Gravitational anomalies slightly distorting the orbits of some Lunar Orbiters led to the discovery of mass concentrations (dubbed mascons) beneath the lunar surface caused by large impacting bodies at some remote time in the past. These anomalies are significant enough to cause a lunar orbit to change significantly over the course of several days.
Joining an earlier subsatellite PFS-1, released by Apollo 15 astronauts eight months earlier, PFS-2 was to measure charged particles and magnetic fields all around the Moon as the Moon orbited Earth. The orbit of PFS-2 rapidly changed shape and distance from the Moon. In 2-1/2 weeks the satellite was swooping to within a hair-raising 6 miles (10 km) of the lunar surface at closest approach. As the orbit kept changing, PFS-2 backed off again, until it seemed to be a safe 30 miles away. But not for long: inexorably, the subsatellite's orbit carried it back toward the Moon. And on May 29, 1972—only 35 days and 425 orbits after its release—PFS-2 crashed.
Be careful of the orbit chosen for a low-orbiting lunar satellite. "What counts is an orbit's inclination," that is, the tilt of its plane to the Moon's equatorial plane. "There are actually a number of 'frozen orbits' where a spacecraft can stay in a low lunar orbit indefinitely. They occur at four inclinations: 27º, 50º, 76º, and 86º"—the last one being nearly over the lunar poles. The orbit of the relatively long-lived Apollo 15 subsatellite PFS-1 had an inclination of 28º, which turned out to be close to the inclination of one of the frozen orbits—but poor PFS-2 was cursed with an inclination of only 11º.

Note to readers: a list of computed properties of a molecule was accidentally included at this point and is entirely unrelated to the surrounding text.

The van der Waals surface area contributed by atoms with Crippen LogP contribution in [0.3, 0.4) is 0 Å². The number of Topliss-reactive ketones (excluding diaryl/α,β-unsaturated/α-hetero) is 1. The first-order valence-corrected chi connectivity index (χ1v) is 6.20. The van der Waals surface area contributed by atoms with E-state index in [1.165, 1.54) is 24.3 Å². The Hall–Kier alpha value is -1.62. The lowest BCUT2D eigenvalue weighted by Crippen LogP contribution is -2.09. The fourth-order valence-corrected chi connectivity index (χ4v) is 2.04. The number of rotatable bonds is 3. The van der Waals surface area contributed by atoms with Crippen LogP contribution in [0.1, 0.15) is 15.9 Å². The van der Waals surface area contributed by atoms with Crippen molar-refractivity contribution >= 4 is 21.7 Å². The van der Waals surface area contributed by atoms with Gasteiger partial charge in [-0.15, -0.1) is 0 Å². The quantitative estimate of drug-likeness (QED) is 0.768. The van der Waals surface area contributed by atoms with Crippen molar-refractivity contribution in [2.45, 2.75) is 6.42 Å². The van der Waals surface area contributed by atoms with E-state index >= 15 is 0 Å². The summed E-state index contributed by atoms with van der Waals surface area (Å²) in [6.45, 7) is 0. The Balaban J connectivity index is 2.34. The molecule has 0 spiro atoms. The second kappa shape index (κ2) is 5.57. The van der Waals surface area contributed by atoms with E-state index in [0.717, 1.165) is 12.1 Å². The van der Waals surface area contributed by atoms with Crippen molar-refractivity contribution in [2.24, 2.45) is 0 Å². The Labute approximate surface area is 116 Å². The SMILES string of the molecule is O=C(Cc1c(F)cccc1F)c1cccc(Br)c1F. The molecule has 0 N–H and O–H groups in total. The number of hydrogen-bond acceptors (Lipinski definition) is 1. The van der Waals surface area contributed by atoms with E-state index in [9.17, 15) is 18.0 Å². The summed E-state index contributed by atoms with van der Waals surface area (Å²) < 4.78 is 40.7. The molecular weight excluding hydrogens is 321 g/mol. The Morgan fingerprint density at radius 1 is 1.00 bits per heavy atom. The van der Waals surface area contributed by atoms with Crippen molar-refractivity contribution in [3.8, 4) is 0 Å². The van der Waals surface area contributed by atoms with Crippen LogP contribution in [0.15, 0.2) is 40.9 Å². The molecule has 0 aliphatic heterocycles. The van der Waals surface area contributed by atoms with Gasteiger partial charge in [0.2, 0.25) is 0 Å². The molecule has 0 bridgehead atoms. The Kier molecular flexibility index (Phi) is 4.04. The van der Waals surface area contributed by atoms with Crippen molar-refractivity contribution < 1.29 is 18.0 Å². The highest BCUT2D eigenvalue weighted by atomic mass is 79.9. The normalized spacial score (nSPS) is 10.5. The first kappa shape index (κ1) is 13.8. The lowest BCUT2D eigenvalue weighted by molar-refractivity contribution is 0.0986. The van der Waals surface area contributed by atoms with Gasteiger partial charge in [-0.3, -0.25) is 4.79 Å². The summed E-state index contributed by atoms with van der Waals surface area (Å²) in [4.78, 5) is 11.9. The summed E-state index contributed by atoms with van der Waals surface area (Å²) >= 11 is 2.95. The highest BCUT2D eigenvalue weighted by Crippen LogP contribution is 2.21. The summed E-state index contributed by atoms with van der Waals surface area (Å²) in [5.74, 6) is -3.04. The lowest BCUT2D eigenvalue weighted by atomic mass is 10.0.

edit: added additional information about frozen orbits.
A 'natural' moon formed early in the life of a solar system could be much further from its host, with much more symmetrical gravity and many stable orbits ready to host sub-moons. A moon is also in a much better place from which to capture a passing body.
It is on average further away from Neptune than Mercury is from the Sun! It takes more than 26 years to orbit Neptune, it still hasn't completed a full orbit since we have discovered it.
Also, I think there could be "binary-moons", if a binary asteroid gets captured as an irregular moon.
Asteroids with natural satellites exist and have been found.
There could also be very big trojans moons/planets in other star systems.
Submoons will probably clump together much easier in the formation phase of any system and a moon will never capture an asteroid before it's planet does.
As the author pointed out, the question remains how stable it is. The almost nonexistent cases (at least in our Solar System) shows how rare it is. Maybe only distance is a factor. Huge Solar Systems with twice the distance between objects will also have more submoons.
>The almost nonexistent cases (at least in our Solar System) shows how rare it is.
It might not exist in our solar system, our solar system isn't a model from which all others operate from. Submoons may be rare, but not because they don't exist in our solar system.